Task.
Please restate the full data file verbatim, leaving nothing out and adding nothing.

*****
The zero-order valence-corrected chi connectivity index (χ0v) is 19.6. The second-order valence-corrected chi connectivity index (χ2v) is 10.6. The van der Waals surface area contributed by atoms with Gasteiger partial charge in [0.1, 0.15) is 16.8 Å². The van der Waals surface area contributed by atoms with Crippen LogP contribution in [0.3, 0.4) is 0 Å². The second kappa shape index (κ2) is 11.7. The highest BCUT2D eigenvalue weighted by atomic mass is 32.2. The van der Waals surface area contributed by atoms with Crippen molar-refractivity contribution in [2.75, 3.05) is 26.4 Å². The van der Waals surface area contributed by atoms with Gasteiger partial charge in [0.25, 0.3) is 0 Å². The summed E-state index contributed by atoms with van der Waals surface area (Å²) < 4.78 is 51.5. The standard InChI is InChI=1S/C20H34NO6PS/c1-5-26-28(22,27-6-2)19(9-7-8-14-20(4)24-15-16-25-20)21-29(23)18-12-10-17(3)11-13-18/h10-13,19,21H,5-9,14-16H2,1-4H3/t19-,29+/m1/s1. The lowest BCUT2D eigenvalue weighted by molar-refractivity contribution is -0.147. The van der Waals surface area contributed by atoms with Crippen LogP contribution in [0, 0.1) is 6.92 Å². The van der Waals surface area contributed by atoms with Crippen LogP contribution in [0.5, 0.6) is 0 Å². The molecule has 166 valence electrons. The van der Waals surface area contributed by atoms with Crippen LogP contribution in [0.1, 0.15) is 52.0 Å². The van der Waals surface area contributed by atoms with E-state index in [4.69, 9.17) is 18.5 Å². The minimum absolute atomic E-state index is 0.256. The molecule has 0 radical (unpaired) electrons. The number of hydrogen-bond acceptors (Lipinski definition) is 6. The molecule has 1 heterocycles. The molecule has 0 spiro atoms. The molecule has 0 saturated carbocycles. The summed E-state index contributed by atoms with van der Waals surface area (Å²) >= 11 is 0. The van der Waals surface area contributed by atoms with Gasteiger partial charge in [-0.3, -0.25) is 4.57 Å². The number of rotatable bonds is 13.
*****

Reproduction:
The zero-order valence-corrected chi connectivity index (χ0v) is 19.6. The second-order valence-corrected chi connectivity index (χ2v) is 10.6. The van der Waals surface area contributed by atoms with Gasteiger partial charge in [0.1, 0.15) is 16.8 Å². The van der Waals surface area contributed by atoms with Crippen LogP contribution in [0.3, 0.4) is 0 Å². The second kappa shape index (κ2) is 11.7. The highest BCUT2D eigenvalue weighted by atomic mass is 32.2. The van der Waals surface area contributed by atoms with Crippen molar-refractivity contribution in [2.75, 3.05) is 26.4 Å². The van der Waals surface area contributed by atoms with Gasteiger partial charge in [0.25, 0.3) is 0 Å². The summed E-state index contributed by atoms with van der Waals surface area (Å²) < 4.78 is 51.5. The standard InChI is InChI=1S/C20H34NO6PS/c1-5-26-28(22,27-6-2)19(9-7-8-14-20(4)24-15-16-25-20)21-29(23)18-12-10-17(3)11-13-18/h10-13,19,21H,5-9,14-16H2,1-4H3/t19-,29+/m1/s1. The lowest BCUT2D eigenvalue weighted by molar-refractivity contribution is -0.147. The van der Waals surface area contributed by atoms with Crippen LogP contribution in [0, 0.1) is 6.92 Å². The van der Waals surface area contributed by atoms with Crippen LogP contribution in [0.5, 0.6) is 0 Å². The molecule has 166 valence electrons. The van der Waals surface area contributed by atoms with Crippen LogP contribution in [0.1, 0.15) is 52.0 Å². The van der Waals surface area contributed by atoms with E-state index in [4.69, 9.17) is 18.5 Å². The minimum absolute atomic E-state index is 0.256. The molecule has 0 radical (unpaired) electrons. The number of hydrogen-bond acceptors (Lipinski definition) is 6. The molecule has 1 heterocycles. The molecule has 0 spiro atoms. The molecule has 0 saturated carbocycles. The summed E-state index contributed by atoms with van der Waals surface area (Å²) >= 11 is 0. The van der Waals surface area contributed by atoms with Gasteiger partial charge in [-0.3, -0.25) is 4.57 Å². The number of rotatable bonds is 13.